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The Scientific World Journal
Volume 2014, Article ID 892048, 6 pages
Research Article

Facebook Enhances Antidepressant Pharmacotherapy Effects

Clínica Médico-Psiquiátrica da Ordem, Rua Gonçalo Cristóvão, No. 347, Sala 202, 4000-270 Porto, Portugal

Received 28 August 2013; Accepted 24 October 2013; Published 19 January 2014

Academic Editors: C. M. Beasley, C. Capurso, and V. Di Michele

Copyright © 2014 Jorge Mota Pereira. This is an open access article distributed under the Creative Commons Attribution License, which permits unrestricted use, distribution, and reproduction in any medium, provided the original work is properly cited.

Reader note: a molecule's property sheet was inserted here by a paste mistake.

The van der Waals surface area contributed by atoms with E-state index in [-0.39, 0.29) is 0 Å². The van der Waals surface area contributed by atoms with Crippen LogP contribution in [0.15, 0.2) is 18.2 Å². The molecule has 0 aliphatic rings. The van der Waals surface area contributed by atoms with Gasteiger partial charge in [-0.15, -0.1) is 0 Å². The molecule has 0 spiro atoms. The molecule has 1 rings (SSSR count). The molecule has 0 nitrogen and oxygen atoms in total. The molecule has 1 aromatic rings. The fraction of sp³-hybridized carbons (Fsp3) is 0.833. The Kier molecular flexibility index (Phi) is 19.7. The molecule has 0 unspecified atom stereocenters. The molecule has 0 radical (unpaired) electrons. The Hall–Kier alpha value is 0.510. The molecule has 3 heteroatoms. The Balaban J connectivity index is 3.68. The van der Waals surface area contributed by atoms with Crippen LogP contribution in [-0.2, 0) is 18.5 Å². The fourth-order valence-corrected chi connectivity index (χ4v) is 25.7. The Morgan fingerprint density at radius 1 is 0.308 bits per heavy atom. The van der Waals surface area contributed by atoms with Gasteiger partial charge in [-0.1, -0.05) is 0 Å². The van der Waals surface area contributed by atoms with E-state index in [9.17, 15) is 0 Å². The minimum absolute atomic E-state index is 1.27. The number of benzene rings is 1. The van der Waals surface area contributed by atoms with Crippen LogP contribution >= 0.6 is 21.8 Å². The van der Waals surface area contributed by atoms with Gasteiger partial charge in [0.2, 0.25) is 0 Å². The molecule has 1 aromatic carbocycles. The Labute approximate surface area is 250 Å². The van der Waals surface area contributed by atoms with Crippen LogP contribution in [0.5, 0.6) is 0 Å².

Treatment-resistant major depressive disorder (TR-MDD) is a complex condition, with very low remission rates. In recent years some studies have been conducted on the implementation of cognitive behavioral therapy and psychodynamic psychotherapy interventions via the Internet to MDD patients, and results have been promising. However, there have been no studies in patients with TR-MDD nor with the use of Facebook with the psychiatrist as “friend.” 60 TR-MDD patients were randomized to one of three groups: Facebook group with psychiatrist as “friend,” Facebook group without psychiatrist as “friend,” and control group (no Facebook use). Both Facebook groups spent at least 1 hour/day on Facebook, 7 days/week, during the 3 months. All patients maintained their usual pharmacotherapy. All participants were evaluated at baseline and at 1, 2, and 3 months for depressive symptoms using HAD17 and BDI-II. Results show that both Facebook groups had a decrease on HADM17 and BDI-II scores as well as higher remission and response rates than the control group, with better results if the psychiatrist was a “friend” on Facebook. Therefore, in TR-MDD, Facebook can be used as an effective enhancement therapy, adjuvant to pharmacological therapy with regular consultations, especially if the psychiatrist is the patient’s online “friend.”